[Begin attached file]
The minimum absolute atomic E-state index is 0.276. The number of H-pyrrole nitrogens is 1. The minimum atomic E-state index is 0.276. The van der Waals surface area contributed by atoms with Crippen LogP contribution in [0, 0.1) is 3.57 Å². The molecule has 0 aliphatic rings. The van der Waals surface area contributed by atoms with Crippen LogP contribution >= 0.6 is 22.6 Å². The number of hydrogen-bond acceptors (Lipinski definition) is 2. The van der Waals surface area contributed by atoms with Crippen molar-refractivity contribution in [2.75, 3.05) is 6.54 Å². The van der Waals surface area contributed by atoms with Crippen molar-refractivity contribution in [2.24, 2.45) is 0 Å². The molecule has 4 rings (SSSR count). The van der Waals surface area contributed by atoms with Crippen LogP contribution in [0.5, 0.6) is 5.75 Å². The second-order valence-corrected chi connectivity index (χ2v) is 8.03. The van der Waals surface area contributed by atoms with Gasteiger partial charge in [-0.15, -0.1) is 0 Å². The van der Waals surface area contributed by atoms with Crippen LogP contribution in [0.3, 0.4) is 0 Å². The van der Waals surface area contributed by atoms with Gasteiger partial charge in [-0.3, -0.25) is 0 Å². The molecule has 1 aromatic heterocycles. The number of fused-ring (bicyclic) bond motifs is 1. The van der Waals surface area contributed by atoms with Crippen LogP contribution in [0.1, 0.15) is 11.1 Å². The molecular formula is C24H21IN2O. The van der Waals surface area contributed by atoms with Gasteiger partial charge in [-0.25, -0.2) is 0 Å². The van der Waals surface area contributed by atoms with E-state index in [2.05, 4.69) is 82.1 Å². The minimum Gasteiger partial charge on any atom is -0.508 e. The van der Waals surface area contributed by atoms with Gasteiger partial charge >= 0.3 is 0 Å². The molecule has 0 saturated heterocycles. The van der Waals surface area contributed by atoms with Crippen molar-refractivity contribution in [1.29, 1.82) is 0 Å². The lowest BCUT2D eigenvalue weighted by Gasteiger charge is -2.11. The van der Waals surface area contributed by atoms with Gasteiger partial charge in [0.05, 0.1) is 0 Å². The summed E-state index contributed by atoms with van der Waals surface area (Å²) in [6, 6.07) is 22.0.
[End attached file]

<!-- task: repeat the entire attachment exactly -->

The minimum absolute atomic E-state index is 0.276. The number of H-pyrrole nitrogens is 1. The minimum atomic E-state index is 0.276. The van der Waals surface area contributed by atoms with Crippen LogP contribution in [0, 0.1) is 3.57 Å². The molecule has 0 aliphatic rings. The van der Waals surface area contributed by atoms with Crippen LogP contribution >= 0.6 is 22.6 Å². The number of hydrogen-bond acceptors (Lipinski definition) is 2. The van der Waals surface area contributed by atoms with Crippen molar-refractivity contribution in [2.75, 3.05) is 6.54 Å². The van der Waals surface area contributed by atoms with Crippen molar-refractivity contribution in [2.24, 2.45) is 0 Å². The molecule has 4 rings (SSSR count). The van der Waals surface area contributed by atoms with Crippen LogP contribution in [0.5, 0.6) is 5.75 Å². The second-order valence-corrected chi connectivity index (χ2v) is 8.03. The van der Waals surface area contributed by atoms with Gasteiger partial charge in [-0.15, -0.1) is 0 Å². The van der Waals surface area contributed by atoms with Crippen LogP contribution in [0.3, 0.4) is 0 Å². The van der Waals surface area contributed by atoms with Gasteiger partial charge in [-0.3, -0.25) is 0 Å². The molecule has 1 aromatic heterocycles. The number of fused-ring (bicyclic) bond motifs is 1. The van der Waals surface area contributed by atoms with Crippen LogP contribution in [0.1, 0.15) is 11.1 Å². The molecular formula is C24H21IN2O. The van der Waals surface area contributed by atoms with Gasteiger partial charge in [-0.25, -0.2) is 0 Å². The van der Waals surface area contributed by atoms with E-state index in [2.05, 4.69) is 82.1 Å². The minimum Gasteiger partial charge on any atom is -0.508 e. The van der Waals surface area contributed by atoms with Gasteiger partial charge >= 0.3 is 0 Å². The molecule has 0 saturated heterocycles. The van der Waals surface area contributed by atoms with Crippen molar-refractivity contribution in [1.29, 1.82) is 0 Å². The lowest BCUT2D eigenvalue weighted by Gasteiger charge is -2.11. The van der Waals surface area contributed by atoms with Gasteiger partial charge in [0.05, 0.1) is 0 Å². The summed E-state index contributed by atoms with van der Waals surface area (Å²) in [6, 6.07) is 22.0.